There's nothing like the sight of 500,000 protesters on U.S. turf, demanding rights in Spanish while waving Mexican flags, to stir Americans from their siestas.
In Los Angeles, the iconic phrase may be "Si se puede," but in Muncie, it's "What the ... ?"
Suddenly, in the flash of a newscast, polite political debate about guest worker programs visually morphed into what seemed like a full-blown invasion.
Demonstrations have the desired effect of focusing attention on an idea -- and television cameras can tighten that focus so that a slow drip looks like a tsunami. But the same imagery can backfire. I suspect that the sight of so many people demanding rights to which they have no legal claim will not help the cause of illegals in this country, even if it motivates politicians to act, well, politically.
Let's just say that convincing others of one's desire to become an American citizen would be more effective if one were to do so in English -- while waving an American flag. Just imagine how welcome 500,000 bubbas waving American flags and chanting, "Hell no, we won't go," would be in Mexico City.
Now before I'm accused of being biased against Latinos, let me be clear. Yo quiero a los Latinos. I could go on in Espanol, but when in America, I always say, do as the Americans do. Speak English. Otherwise, I'm over-the-top pro-Latino and pro-immigrant.
I grew up in Florida with Cubans as my closest friends, and my stepfather is Mexican -- a legal immigrant who came to this country at age 16 to attend medical school.
I am, in other words, an unapologetic Hispanophile.
But, like a majority of Americans who think Congress should secure our borders, I'm a fan of laws and of those who respect them -- even though I occasionally turn right on red when the sign says not to.
The question of what to do with some 11 million to 20 million illegal immigrants already living and working in this country may be too problematic for mere politicians. The issue is exacerbated by our refusal to speak plain, non-PC English about what's what. Illegal immigrants are not "undocumented workers." They're illegal. And, if we're to use the legal language accurately, they're "aliens."
Then again, when we talk about illegal aliens, it is useful to remind ourselves that we're also talking about human beings. To see television images of shadows crossing the desert into the U.S. is to see criminals intent on misdeeds rather than poor people, hundreds of whom die each year in the process, trying to find jobs and plenty to eat.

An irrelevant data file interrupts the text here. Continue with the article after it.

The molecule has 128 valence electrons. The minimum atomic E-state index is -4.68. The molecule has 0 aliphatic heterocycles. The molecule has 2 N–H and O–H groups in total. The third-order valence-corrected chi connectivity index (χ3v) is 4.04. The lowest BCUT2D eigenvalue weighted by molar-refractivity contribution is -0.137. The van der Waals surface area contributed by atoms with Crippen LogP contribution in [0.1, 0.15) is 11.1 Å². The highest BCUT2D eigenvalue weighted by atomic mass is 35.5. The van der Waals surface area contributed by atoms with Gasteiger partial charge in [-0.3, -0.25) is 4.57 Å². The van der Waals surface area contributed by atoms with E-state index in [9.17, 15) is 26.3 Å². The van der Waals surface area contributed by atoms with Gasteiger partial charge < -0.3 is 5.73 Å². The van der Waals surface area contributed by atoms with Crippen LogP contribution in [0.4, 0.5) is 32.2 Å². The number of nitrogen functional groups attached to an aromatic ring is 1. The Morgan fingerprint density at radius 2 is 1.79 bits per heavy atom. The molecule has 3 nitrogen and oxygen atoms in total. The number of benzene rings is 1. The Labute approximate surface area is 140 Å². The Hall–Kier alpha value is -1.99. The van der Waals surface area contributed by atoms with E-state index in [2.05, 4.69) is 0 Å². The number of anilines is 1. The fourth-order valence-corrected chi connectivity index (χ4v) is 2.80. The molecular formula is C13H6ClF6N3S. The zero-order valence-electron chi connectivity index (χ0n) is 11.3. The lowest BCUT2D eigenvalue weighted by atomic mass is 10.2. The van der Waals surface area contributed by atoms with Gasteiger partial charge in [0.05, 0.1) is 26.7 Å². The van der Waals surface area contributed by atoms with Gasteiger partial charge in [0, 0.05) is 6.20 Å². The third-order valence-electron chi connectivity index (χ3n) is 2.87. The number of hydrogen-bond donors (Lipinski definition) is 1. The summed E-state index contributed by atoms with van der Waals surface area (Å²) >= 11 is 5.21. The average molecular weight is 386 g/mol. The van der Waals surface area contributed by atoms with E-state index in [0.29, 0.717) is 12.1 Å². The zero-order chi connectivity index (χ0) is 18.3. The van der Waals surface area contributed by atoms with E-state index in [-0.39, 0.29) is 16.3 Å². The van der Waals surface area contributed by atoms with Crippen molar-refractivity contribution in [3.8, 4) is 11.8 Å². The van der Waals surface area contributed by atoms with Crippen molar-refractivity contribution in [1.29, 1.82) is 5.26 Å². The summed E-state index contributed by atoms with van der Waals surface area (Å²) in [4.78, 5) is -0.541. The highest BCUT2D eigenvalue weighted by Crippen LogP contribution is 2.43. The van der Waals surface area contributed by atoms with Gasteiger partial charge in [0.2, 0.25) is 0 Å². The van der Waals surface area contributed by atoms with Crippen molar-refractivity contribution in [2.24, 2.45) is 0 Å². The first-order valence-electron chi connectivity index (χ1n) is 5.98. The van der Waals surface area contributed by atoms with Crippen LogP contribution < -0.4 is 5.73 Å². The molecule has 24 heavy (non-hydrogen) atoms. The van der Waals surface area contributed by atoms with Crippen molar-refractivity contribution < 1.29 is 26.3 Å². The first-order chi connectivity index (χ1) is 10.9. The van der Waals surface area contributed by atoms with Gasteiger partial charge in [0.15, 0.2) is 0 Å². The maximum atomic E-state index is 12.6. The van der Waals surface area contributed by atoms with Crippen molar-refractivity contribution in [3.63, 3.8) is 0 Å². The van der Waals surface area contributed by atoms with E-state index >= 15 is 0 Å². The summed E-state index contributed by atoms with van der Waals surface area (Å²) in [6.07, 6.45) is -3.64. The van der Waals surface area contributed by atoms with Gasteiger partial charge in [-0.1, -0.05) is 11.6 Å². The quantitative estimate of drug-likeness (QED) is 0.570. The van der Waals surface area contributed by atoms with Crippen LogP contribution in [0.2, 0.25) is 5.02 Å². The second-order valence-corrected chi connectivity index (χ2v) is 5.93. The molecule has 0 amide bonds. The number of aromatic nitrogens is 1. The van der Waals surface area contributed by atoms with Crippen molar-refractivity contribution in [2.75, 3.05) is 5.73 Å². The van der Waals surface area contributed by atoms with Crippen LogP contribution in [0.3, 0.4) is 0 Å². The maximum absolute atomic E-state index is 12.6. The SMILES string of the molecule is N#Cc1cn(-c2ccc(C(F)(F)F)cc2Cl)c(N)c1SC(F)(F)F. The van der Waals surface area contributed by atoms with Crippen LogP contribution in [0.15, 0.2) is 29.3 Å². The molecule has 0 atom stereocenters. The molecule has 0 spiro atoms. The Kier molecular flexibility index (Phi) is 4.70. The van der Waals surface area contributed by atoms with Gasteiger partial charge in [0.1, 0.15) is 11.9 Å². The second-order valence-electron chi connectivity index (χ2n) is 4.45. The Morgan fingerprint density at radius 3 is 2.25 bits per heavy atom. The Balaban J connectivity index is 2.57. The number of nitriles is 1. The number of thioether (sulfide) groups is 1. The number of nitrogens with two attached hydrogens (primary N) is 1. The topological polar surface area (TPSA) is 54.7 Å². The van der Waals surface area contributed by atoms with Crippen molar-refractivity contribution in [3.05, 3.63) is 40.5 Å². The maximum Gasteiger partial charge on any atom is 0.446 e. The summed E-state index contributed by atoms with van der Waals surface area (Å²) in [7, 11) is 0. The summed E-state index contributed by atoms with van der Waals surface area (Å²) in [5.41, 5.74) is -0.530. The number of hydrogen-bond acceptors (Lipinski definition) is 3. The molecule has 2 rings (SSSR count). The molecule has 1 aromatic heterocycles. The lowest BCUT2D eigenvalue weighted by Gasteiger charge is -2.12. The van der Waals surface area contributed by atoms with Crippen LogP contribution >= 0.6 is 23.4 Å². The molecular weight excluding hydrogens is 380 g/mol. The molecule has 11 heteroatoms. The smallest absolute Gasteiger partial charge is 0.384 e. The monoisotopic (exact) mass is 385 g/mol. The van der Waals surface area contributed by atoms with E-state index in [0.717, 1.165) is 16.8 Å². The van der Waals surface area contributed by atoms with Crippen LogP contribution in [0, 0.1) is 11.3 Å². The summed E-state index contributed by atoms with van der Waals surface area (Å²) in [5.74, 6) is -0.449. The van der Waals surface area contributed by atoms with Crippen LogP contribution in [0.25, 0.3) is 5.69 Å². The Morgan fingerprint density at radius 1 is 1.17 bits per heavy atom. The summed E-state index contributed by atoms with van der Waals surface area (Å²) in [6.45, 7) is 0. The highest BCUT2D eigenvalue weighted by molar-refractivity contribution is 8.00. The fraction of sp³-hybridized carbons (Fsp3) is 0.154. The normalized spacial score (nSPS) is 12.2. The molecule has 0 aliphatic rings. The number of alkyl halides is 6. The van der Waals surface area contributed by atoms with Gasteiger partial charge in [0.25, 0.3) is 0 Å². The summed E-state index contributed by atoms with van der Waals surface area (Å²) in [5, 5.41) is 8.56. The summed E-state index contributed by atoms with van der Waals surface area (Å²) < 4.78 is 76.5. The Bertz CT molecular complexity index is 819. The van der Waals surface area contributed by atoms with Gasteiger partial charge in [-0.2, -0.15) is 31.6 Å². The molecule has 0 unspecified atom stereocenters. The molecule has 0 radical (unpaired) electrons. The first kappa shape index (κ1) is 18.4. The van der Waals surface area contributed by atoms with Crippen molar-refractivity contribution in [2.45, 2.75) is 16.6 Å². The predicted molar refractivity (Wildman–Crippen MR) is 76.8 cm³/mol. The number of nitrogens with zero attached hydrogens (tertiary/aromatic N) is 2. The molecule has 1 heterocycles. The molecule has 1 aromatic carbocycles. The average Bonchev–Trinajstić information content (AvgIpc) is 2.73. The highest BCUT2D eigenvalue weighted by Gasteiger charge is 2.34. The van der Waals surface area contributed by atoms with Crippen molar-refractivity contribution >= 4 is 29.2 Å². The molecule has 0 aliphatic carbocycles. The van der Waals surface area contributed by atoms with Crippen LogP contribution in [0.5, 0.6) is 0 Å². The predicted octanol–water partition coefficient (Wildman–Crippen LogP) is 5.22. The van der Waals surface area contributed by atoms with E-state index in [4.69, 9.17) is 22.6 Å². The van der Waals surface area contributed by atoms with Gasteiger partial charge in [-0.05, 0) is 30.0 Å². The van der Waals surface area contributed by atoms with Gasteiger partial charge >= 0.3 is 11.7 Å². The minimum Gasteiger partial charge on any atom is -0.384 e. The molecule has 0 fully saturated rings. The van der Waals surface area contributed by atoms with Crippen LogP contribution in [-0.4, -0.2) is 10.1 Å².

As we've been told hundreds of times, these people do the work Americans won't do, which is both true and not true. It is true that Americans don't want to work for the low wages that illegal workers gratefully earn, but not necessarily true that no American would do those jobs under any circumstances.
Steven Camarota, research director for the Center for Immigration Studies (cis.org), says that unemployment figures tell the truer story of how native workers are being crowded out of the market by cheap labor: 11 percent of American construction workers are unemployed, as are 9 percent of workers in food processing and 11 percent in cleaning and maintenance.
"The least educated Americans are getting hurt," he says.
Standing around a Washington, D.C., Metro station the other day, I watched a Latino sweeping the tiled floor. He was one of those people you barely notice -- an invisible soul, dignified, unobtrusive -- but plainly attentive to his job. I don't know if he's here legally, but I do know the floor was spotless. I tried to imagine any other American doing the same job. A college student? Another minority? Is there really an involuntarily unemployed American citizen keeping warm on a street grate because this small brown man is sweeping the floor of an underground tunnel?
Before I bleed to death or start writing poetry, let me balance this romantic view of the illegal immigrant with another nugget: About 27 percent of all inmates in the federal prison system are criminal aliens, according to government figures.
Then again, millions of illegals who are otherwise law-abiding people have lived here for 10 to 20 years, buying houses, attending parent-teacher meetings and giving birth to native-born Americans.
Although there seems no simple solution to such a complex issue, two nagging thoughts persist: (1) The right to protest was a gift from America's Founding Fathers to the nation's citizens, ergo, noncitizens should protest in their own countries; and (2) the purpose of the legislative branch of government is to pass laws that serve the best interests of the nation's citizens.
Which may mean, No se puede.
Kathleen Parker, an Orlando Sentinel columnist, welcomes comments via e-mail at email@example.com. Her column appears on Friday.